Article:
View the document9.3. Checking the Protective Measures

8.1. Generation of Three-phase Current

In the preceding Chapter we have shown that a sinusoidal alternating voltage is induced in a conductor loop which is rotated in a homogeneous magnetic field. Several conductor loops which are mechanically connected together can also be turned in a magnetic field at the same time. Then, in each conductor loop, a sinusoidal alternating voltage is induced. An arrangement where three conductor loops displaced by 120 to each other are used has gained great importance in practice (Fig. 8.1.).

Fig. 8.1. Principle of the three-phase oberhung-type alternator

1, 2, 3 - Rotatable coils
4 - North pole
5 - South pole

In order to conduct the electrical energy generated in this overhung-type alternator to the consumer, sliding contacts must be provided for all three conductor loops. This disadvantage is not associated with the inner-pole alternator. In This type, the three conductor loops are fixed in the stator of the alternator (an alternating-current generator is also called alternator) while the magnetic field in the interior is rotated. (Fig. 8.2.). The relatively low electrical energy for the production of the magnetic field must be fed to the rotor of the generator via sliding contacts.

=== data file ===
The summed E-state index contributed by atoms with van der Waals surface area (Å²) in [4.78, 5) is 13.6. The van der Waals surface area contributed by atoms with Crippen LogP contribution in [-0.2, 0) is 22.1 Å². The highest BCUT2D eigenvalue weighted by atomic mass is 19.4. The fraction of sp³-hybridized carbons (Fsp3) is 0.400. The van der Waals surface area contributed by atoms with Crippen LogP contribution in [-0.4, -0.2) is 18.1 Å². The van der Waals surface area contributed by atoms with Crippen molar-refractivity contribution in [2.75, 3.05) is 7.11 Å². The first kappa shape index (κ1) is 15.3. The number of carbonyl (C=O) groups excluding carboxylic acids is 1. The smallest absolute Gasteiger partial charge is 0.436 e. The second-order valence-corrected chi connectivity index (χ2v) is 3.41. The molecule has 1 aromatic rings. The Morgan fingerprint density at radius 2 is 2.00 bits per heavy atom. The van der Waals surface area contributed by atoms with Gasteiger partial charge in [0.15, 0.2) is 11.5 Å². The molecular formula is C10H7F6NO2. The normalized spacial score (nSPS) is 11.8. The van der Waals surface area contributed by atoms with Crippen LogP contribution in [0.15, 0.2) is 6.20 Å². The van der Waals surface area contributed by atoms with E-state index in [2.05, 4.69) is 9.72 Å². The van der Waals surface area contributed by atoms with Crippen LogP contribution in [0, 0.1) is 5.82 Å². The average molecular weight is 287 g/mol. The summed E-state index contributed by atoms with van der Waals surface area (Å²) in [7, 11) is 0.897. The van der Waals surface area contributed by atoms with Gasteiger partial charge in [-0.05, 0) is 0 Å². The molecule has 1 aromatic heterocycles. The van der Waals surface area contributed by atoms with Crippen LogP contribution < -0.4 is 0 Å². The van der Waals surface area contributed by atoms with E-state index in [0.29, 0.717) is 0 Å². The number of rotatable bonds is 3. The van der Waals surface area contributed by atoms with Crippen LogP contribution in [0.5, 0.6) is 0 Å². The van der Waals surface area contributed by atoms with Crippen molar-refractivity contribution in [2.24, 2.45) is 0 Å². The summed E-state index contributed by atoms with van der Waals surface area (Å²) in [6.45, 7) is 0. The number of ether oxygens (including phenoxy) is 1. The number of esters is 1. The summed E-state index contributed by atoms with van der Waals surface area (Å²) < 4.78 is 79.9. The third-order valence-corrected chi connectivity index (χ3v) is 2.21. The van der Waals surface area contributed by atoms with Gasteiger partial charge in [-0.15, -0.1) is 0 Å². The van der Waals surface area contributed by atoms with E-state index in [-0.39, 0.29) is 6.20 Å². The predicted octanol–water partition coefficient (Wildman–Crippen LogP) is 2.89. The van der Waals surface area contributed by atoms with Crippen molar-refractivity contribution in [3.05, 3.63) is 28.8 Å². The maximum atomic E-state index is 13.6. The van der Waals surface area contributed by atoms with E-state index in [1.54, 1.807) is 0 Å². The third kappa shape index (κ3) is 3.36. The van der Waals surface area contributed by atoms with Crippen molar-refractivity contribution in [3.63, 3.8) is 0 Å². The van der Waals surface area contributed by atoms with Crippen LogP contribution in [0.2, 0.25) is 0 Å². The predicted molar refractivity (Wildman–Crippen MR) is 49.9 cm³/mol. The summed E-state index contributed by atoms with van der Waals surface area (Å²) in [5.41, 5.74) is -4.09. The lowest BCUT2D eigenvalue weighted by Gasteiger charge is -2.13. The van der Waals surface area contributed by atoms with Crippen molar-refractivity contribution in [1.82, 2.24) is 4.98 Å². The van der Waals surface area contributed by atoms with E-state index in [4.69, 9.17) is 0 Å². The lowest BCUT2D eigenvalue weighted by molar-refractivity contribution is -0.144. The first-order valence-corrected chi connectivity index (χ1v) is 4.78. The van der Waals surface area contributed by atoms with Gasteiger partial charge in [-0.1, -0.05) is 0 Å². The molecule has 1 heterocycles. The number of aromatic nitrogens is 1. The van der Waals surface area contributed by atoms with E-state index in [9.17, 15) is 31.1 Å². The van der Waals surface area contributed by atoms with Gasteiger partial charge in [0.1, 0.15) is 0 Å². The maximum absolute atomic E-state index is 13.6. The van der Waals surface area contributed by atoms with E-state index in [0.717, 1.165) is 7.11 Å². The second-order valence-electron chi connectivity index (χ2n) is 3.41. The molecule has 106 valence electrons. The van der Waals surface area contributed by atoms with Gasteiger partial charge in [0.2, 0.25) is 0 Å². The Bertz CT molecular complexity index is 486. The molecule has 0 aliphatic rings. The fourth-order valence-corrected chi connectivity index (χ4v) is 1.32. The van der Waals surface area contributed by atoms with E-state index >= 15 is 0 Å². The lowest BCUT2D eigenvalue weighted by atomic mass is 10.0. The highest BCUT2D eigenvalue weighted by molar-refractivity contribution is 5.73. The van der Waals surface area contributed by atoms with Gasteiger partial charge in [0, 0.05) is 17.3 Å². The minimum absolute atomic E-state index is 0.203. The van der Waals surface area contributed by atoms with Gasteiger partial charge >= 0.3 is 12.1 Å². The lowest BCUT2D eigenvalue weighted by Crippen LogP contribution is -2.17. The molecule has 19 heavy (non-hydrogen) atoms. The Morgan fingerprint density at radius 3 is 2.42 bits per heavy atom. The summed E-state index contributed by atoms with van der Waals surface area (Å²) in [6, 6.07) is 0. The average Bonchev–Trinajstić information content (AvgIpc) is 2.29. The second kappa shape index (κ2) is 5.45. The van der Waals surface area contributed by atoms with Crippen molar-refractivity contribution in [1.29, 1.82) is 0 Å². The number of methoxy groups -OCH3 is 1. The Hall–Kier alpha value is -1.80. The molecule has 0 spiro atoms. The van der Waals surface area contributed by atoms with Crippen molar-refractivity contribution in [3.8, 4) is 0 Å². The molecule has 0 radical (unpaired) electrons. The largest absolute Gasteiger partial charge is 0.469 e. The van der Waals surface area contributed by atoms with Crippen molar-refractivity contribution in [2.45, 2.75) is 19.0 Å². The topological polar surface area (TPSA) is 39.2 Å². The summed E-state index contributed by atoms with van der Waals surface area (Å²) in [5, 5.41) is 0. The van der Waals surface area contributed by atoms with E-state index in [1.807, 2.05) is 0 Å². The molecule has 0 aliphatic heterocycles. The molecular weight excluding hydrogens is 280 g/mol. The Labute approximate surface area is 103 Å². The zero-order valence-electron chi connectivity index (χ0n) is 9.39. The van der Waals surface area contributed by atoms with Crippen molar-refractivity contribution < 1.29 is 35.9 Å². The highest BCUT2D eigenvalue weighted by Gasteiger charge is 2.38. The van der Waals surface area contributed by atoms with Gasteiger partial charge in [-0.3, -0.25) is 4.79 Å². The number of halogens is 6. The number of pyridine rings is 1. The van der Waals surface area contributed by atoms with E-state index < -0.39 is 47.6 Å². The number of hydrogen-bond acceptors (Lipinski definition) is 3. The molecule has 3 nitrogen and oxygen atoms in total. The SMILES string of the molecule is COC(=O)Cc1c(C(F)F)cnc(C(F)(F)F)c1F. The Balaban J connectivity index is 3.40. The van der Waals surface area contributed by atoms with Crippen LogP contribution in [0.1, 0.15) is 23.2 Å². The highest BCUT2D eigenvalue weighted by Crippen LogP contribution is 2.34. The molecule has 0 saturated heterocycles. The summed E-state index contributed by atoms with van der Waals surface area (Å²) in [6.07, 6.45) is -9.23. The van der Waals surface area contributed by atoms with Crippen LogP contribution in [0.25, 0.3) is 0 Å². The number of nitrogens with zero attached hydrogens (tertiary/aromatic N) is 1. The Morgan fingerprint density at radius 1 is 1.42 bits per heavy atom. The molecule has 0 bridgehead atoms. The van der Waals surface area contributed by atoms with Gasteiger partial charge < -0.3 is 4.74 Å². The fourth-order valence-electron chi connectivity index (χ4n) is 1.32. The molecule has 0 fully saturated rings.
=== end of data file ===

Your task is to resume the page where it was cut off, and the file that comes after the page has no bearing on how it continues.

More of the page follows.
In each of the three coils, a sinusoidal voltage is produced when the magnetic field is rotating which - in accordance with the arrangement of the coils - exhibits a phase shift of 120°. (Consequently, a voltage maximum is always reached, when the magnetic pole is turned past the coil. For the three coils, this always occurs after a rotation of the magnetic pole through 120 °). The line diagram of these three voltages is shown in Fig. 8.5.

Fig. 8.2. Principle of the three-phase inner-pole alternator

1, 2, 3 - Fixed coils
4 - North pole
5 - South pole

Fig. 8.3. Line diagram of voltages of three-phase current

The three voltages subjected to a phase-shift of 120° are called three-phase current. In order to distinguish safely between the three voltages and their three coils, the three phases are marked by L1, L2 and L3 and coloured (L1: yellow; L2: green; L3: violet) according to an IEC-recommendation. 1) The connections of the starts of the coils can be designated by U, V and W and the ends of the coils by X, Y and Z. For the phases L1 to L3, sometimes R, S and T are used as designation.

1) IEC = International Electrotechnical Commission

When a magnetic field is rotated, inside of three coils which are displaced by 120° to each other, then three sinusoidal voltages are produced which are called three-phase current. A phase shift of 120° exists between every two of the three voltages.


1. What is the difference between overhung-type alternator and inner-pole alternator?
2. What are the advantages of the inner-pole alternator over the overhung-type alternator?
3. How are the three phases distinguished from each other by markings?
4. What is the phase angle between the voltages of the three phases?